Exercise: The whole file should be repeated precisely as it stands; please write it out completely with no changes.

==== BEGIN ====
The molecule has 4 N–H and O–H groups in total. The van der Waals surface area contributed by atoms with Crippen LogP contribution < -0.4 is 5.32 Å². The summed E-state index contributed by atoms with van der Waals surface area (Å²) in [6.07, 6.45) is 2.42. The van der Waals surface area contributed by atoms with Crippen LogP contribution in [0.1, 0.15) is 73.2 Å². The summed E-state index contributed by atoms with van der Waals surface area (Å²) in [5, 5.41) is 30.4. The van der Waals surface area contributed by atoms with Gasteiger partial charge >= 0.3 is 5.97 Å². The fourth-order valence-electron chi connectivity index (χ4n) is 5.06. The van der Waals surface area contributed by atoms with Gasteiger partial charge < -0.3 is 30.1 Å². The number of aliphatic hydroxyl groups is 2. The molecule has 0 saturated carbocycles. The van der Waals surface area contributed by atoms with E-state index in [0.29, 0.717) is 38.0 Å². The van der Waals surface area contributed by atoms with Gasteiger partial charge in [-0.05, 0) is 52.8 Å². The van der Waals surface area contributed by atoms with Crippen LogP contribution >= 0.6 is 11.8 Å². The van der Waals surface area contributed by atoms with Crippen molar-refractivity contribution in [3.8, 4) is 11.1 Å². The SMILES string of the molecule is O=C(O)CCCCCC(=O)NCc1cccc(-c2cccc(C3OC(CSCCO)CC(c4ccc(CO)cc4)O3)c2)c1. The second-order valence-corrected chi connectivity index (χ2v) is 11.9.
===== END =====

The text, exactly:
The molecule has 4 N–H and O–H groups in total. The van der Waals surface area contributed by atoms with Crippen LogP contribution < -0.4 is 5.32 Å². The summed E-state index contributed by atoms with van der Waals surface area (Å²) in [6.07, 6.45) is 2.42. The van der Waals surface area contributed by atoms with Crippen LogP contribution in [0.1, 0.15) is 73.2 Å². The summed E-state index contributed by atoms with van der Waals surface area (Å²) in [5, 5.41) is 30.4. The van der Waals surface area contributed by atoms with Gasteiger partial charge >= 0.3 is 5.97 Å². The fourth-order valence-electron chi connectivity index (χ4n) is 5.06. The van der Waals surface area contributed by atoms with Gasteiger partial charge < -0.3 is 30.1 Å². The number of aliphatic hydroxyl groups is 2. The molecule has 0 saturated carbocycles. The van der Waals surface area contributed by atoms with E-state index in [0.29, 0.717) is 38.0 Å². The van der Waals surface area contributed by atoms with Gasteiger partial charge in [-0.05, 0) is 52.8 Å². The van der Waals surface area contributed by atoms with Crippen LogP contribution >= 0.6 is 11.8 Å². The van der Waals surface area contributed by atoms with Crippen molar-refractivity contribution in [3.8, 4) is 11.1 Å². The SMILES string of the molecule is O=C(O)CCCCCC(=O)NCc1cccc(-c2cccc(C3OC(CSCCO)CC(c4ccc(CO)cc4)O3)c2)c1. The second-order valence-corrected chi connectivity index (χ2v) is 11.9.